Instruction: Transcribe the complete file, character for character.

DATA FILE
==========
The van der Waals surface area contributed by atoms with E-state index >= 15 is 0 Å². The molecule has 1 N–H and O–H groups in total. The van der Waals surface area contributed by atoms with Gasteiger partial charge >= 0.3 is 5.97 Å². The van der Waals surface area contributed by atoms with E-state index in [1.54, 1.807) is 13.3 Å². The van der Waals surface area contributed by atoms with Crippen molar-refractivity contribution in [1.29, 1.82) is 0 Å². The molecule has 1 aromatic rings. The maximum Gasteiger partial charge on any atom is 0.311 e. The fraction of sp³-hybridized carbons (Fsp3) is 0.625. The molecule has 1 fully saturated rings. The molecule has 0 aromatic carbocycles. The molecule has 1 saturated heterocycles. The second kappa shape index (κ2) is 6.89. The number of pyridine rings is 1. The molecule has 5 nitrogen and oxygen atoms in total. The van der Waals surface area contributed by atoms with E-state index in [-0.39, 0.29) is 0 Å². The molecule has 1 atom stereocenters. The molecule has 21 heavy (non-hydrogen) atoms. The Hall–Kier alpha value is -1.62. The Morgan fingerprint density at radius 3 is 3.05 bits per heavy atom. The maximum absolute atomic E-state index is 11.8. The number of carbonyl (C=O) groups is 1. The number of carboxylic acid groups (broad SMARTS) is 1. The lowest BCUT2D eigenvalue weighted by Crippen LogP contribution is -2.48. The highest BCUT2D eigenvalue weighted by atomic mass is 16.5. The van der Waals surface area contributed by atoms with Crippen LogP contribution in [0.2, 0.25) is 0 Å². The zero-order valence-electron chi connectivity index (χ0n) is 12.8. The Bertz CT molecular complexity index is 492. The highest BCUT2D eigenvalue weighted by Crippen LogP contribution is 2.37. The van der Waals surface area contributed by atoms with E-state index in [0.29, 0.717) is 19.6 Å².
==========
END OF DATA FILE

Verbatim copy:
The van der Waals surface area contributed by atoms with E-state index >= 15 is 0 Å². The molecule has 1 N–H and O–H groups in total. The van der Waals surface area contributed by atoms with Gasteiger partial charge >= 0.3 is 5.97 Å². The van der Waals surface area contributed by atoms with E-state index in [1.54, 1.807) is 13.3 Å². The van der Waals surface area contributed by atoms with Crippen molar-refractivity contribution in [1.29, 1.82) is 0 Å². The molecule has 1 aromatic rings. The maximum Gasteiger partial charge on any atom is 0.311 e. The fraction of sp³-hybridized carbons (Fsp3) is 0.625. The molecule has 1 fully saturated rings. The molecule has 0 aromatic carbocycles. The molecule has 1 saturated heterocycles. The second kappa shape index (κ2) is 6.89. The number of pyridine rings is 1. The molecule has 5 nitrogen and oxygen atoms in total. The van der Waals surface area contributed by atoms with E-state index in [-0.39, 0.29) is 0 Å². The molecule has 1 atom stereocenters. The molecule has 21 heavy (non-hydrogen) atoms. The Hall–Kier alpha value is -1.62. The Morgan fingerprint density at radius 3 is 3.05 bits per heavy atom. The maximum absolute atomic E-state index is 11.8. The number of carbonyl (C=O) groups is 1. The number of carboxylic acid groups (broad SMARTS) is 1. The lowest BCUT2D eigenvalue weighted by Crippen LogP contribution is -2.48. The highest BCUT2D eigenvalue weighted by atomic mass is 16.5. The van der Waals surface area contributed by atoms with Crippen LogP contribution in [0.2, 0.25) is 0 Å². The zero-order valence-electron chi connectivity index (χ0n) is 12.8. The Bertz CT molecular complexity index is 492. The highest BCUT2D eigenvalue weighted by Crippen LogP contribution is 2.37. The van der Waals surface area contributed by atoms with E-state index in [0.29, 0.717) is 19.6 Å².